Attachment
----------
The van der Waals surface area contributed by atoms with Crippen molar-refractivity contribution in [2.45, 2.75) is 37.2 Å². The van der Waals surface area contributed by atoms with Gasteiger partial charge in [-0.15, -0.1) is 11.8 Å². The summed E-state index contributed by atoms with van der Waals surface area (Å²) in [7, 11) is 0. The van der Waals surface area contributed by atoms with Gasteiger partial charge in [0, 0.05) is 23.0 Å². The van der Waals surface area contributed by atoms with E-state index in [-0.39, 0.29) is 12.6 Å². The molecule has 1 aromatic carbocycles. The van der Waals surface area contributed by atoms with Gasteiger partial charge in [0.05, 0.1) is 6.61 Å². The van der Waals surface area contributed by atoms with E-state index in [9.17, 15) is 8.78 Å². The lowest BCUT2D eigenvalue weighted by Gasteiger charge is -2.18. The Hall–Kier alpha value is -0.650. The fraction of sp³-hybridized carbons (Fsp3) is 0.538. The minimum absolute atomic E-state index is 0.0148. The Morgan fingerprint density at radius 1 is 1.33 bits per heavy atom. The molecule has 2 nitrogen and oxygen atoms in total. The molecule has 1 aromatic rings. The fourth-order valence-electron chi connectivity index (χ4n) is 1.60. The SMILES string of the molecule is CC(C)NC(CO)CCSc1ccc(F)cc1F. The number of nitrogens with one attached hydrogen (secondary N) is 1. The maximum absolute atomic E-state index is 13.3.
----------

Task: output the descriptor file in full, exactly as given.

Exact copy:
The van der Waals surface area contributed by atoms with Crippen molar-refractivity contribution in [2.45, 2.75) is 37.2 Å². The van der Waals surface area contributed by atoms with Gasteiger partial charge in [-0.15, -0.1) is 11.8 Å². The summed E-state index contributed by atoms with van der Waals surface area (Å²) in [7, 11) is 0. The van der Waals surface area contributed by atoms with Gasteiger partial charge in [0, 0.05) is 23.0 Å². The van der Waals surface area contributed by atoms with E-state index in [-0.39, 0.29) is 12.6 Å². The molecule has 1 aromatic carbocycles. The van der Waals surface area contributed by atoms with Gasteiger partial charge in [0.05, 0.1) is 6.61 Å². The van der Waals surface area contributed by atoms with E-state index in [9.17, 15) is 8.78 Å². The lowest BCUT2D eigenvalue weighted by Gasteiger charge is -2.18. The Hall–Kier alpha value is -0.650. The fraction of sp³-hybridized carbons (Fsp3) is 0.538. The minimum absolute atomic E-state index is 0.0148. The Morgan fingerprint density at radius 1 is 1.33 bits per heavy atom. The molecule has 2 nitrogen and oxygen atoms in total. The molecule has 1 aromatic rings. The fourth-order valence-electron chi connectivity index (χ4n) is 1.60. The SMILES string of the molecule is CC(C)NC(CO)CCSc1ccc(F)cc1F. The number of nitrogens with one attached hydrogen (secondary N) is 1. The maximum absolute atomic E-state index is 13.3.